Caring for Each Other: A Resident-Led Peer Debriefing Skills Workshop.



Inadequate time and space to process critical incidents contribute to burnout. Residents do not regularly participate in emotional debriefs. An institutional needs assessment revealed only 11% of surveyed pediatrics and combined medicine-pediatrics residents had participated in a debrief.


The primary objective was to increase resident comfort in participation in peer debriefs after critical incidents from 30% to 50% with implementation of a resident-led peer debriefing skills workshop. Secondary objectives included increasing resident likelihood of leading debriefs and comfort in identifying symptoms of emotional distress.


Internal medicine, pediatrics, and medicine-pediatrics residents were surveyed for baseline participation in debriefs and comfort in leading peer debriefs. Two senior residents became trained debrief facilitators and led a 50-minute peer debriefing skills workshop for co-residents. Pre- and post-workshop surveys assessed participant comfort in and likelihood of leading peer debriefs. Surveys distributed 6 months post-workshop assessed resident debrief participation. We implemented the Model for Improvement from 2019 to 2022.


Forty-six (77%) and 44 (73%) of the 60 participants completed the pre- and post-workshop surveys. Post-workshop, residents' reported comfort in leading debriefs increased from 30% to 91%. The likelihood of leading a debrief increased from 51% to 91%. Ninety-five percent (42 of 44) agreed that formal training in debriefing is beneficial. Almost 50% (24 of 52) of surveyed residents preferred to debrief with a peer. Six months post-workshop, 22% (15 of 68) of surveyed residents had led a peer debrief.


Many residents prefer to debrief with a peer after critical incidents that cause emotional distress. Resident-led workshops can improve resident comfort in peer debriefing.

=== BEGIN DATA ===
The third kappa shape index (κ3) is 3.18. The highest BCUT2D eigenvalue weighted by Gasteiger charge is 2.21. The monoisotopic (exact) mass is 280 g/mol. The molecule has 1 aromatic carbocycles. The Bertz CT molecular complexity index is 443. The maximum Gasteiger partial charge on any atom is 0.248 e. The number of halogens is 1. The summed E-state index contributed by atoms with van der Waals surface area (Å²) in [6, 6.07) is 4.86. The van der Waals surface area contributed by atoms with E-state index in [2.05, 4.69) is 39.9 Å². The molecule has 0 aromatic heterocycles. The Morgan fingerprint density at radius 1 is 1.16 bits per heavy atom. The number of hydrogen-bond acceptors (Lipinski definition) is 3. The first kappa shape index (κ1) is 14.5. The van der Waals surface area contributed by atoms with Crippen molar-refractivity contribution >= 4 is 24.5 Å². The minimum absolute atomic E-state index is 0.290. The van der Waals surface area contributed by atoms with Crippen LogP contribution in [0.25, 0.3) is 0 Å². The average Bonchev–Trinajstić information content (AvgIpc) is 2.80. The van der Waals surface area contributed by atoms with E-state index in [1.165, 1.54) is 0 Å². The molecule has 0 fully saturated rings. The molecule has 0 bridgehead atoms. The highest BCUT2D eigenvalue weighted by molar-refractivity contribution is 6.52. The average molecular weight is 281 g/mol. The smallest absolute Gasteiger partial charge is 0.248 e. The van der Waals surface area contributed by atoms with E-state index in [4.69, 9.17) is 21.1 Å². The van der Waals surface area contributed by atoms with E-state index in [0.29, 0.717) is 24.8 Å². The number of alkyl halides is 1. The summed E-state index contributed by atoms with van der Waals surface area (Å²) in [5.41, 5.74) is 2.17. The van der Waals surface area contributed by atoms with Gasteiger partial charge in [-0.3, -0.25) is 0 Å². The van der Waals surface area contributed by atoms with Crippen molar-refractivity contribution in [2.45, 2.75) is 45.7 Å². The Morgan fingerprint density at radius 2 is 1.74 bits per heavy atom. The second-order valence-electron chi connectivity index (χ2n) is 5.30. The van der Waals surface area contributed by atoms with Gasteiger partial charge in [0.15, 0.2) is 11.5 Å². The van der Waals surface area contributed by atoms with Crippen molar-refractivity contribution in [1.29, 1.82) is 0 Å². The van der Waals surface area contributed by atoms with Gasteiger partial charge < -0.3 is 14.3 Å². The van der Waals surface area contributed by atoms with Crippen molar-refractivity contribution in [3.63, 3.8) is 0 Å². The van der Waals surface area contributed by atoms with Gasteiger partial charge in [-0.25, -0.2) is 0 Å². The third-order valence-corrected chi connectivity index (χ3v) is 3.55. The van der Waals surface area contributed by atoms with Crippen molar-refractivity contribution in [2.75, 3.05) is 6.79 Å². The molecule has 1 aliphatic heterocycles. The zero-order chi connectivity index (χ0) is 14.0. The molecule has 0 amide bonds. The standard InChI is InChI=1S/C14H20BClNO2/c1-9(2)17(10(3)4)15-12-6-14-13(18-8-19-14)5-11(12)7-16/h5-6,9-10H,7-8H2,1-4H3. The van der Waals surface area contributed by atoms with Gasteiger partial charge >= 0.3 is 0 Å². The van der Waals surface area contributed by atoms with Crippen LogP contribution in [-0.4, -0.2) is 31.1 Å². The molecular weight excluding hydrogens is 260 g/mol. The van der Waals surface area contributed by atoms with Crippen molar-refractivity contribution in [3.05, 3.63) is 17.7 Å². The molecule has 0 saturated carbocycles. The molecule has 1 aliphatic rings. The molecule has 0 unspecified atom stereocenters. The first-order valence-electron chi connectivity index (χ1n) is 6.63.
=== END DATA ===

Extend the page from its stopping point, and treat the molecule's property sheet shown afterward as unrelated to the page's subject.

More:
Published Version (Please cite this version)


Publication Info

Lee, Grace S, Samantha E Dizon, Colby D Feeney, Yu-Lin Amy Lee, Megan Jordan, Anthony N Galanos and Jane V Trinh (2023). Caring for Each Other: A Resident-Led Peer Debriefing Skills Workshop. Journal of graduate medical education, 15(2). pp. 248–251. 10.4300/jgme-d-22-00513.1 Retrieved from

This is constructed from limited available data and may be imprecise. To cite this article, please review & use the official citation provided by the journal.



Colby Danielle Feeney

Assistant Professor of Medicine

Yu-Lin Amy Lee

Assistant Professor of Pediatrics

Megan Jordan

Assistant Professor of Medicine

Unless otherwise indicated, scholarly articles published by Duke faculty members are made available here with a CC-BY-NC (Creative Commons Attribution Non-Commercial) license, as enabled by the Duke Open Access Policy. If you wish to use the materials in ways not already permitted under CC-BY-NC, please consult the copyright owner. Other materials are made available here through the author’s grant of a non-exclusive license to make their work openly accessible.